Quince Crumble Tart

Quinces are one of the oldest fruits dating back to 1275 in the UK when Edward I planted them (well I reckon he ordered someone to plant them for him) in the Tower of London.

Despite the history of quinces in the UK, they can be hard to come by, if you’re lucky enough to have a good greengrocer then you might be able to find some.

Quince Crumble Tart | Patisserie Makes Perfect

I have access to a tree, well it belongs to my boyfriend’s Mum. Normally there’s a huge glut of quinces and we can’t keep up with them all. This year, we had an early summer and it meant there weren’t as many quinces, so no boiling up big batches of quince to turn it into quince paste or making jars of jam.

Quince Crumble Tart | Patisserie Makes Perfect

This time I decided to roast the delicate fruit, I saw a recipe that roasted the quinces with bay leaves and what looked like a lot of sugar. Quinces are very tart though and the amount of sugar was exactly right. They produce a really delicious syrup as well, apparently it’s good in cocktails or as a cordial. I’ve kept it in a jar in the fridge at the moment though as I don’t want to waste it.

Quince Crumble Tart | Patisserie Makes Perfect

The roasted quince would actually be really nice as they are, served with a sweetened creme fraiche or maybe some mascarpone and a drizzle of the syrup. I used them in this pie and they taste so good, they’re really soft to the bite, but not falling apart and they stand up to the crumble topping really well.

Quince Crumble Tart | Patisserie Makes Perfect

The shortcrust pastry recipe I’ve used here is from Julie Jones new book Soulful Baker, it’s a great book and a fantastic recipe, I really recommend you get yourself a copy.

Quince Crumble Tart | Patisserie Makes Perfect

Quince Crumble Tart | Patisserie Makes Perfect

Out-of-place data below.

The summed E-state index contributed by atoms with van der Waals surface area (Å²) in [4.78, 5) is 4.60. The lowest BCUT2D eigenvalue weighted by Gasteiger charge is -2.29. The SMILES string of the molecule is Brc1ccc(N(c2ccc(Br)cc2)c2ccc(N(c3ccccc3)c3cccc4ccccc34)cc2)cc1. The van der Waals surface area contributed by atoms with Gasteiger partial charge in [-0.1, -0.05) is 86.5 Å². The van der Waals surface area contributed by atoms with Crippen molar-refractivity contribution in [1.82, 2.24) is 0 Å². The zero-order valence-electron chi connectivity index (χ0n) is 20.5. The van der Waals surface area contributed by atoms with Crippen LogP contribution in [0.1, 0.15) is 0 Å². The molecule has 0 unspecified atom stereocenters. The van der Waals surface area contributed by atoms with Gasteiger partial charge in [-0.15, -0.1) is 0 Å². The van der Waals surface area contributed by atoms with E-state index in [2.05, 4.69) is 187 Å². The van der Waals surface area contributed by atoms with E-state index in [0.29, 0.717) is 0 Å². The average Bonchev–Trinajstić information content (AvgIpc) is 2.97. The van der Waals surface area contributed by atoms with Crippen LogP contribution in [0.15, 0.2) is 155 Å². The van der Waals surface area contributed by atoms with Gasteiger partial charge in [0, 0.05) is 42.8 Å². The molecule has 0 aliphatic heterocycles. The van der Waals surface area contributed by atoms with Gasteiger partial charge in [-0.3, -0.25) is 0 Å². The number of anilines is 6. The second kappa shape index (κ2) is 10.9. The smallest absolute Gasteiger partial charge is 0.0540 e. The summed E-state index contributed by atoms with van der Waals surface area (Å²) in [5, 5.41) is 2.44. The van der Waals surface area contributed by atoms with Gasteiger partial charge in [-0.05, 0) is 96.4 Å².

Quince Crumble Tart

Patisserie Makes Perfect
5 from 1 vote
Prep Time 1 hour
Cook Time 1 hour
Total Time 2 hours
Servings 8


  • ***Shortcrust Pastry***
  • 230 g Plain Flour
  • 125 g Unsalted Butter
  • 50 g Icing Sugar
  • 1 Tsp Vanilla Bean Paste
  • 1 Egg Yolk + 1 Egg for glazing
  • 2 Tbsp Milk
  • ***Roasted Quinces***
  • 4 Large Quinces
  • 250 g Granulated Sugar
  • 2 Bay Leaves
  • ***Crumble Topping***
  • 100 g Plain Flour
  • 100 g Porridge Oats
  • 75 g Demerara
  • 140 g Butter cubed
  • 50 g Pecans chopped


  • Begin by making the pastry. Place the flour and butter in a bowl of a food mixer fitted with the paddle attachment and gently mix until it resembles breadcrumbs.
  • Add the icing sugar and vanilla bean paste and mix through.
  • Add the egg yolk and the milk and mix until it starts to form a dough.Take the dough out of the machine and shape it into a block about 1cm thick, this will make it easier to roll out.
  • Rest in the fridge for at least 1 hour.
  • Take a 28cm flan/pie dish and roll out the pastry between two sheets of greaseproof paper so that you don't add any extra flour. When the pastry is rolled out big enough to cover the tin lay the pastry over the tin, pressing it into the sides and base of the tin.
  • Leave the excess pastry overhanging the edge, this will help with shrinkage. Trim the pastry a little if necessary.
  • Place the pastry case in the fridge for 30mins to chill a little. Pre-heat the oven to 180C Fan/200C and line the pastry case with baking parchment and baking beans. Blind bake the pastry for 15 minutes. Then remove the baking beans and baking parchment and return to the oven for 5 minutes.
  • Check the pastry over to see if it needs any of the cracks patching use some raw pastry and fill the holes. Take the egg wash and brush it all over the pastry and bake for another 15 minutes.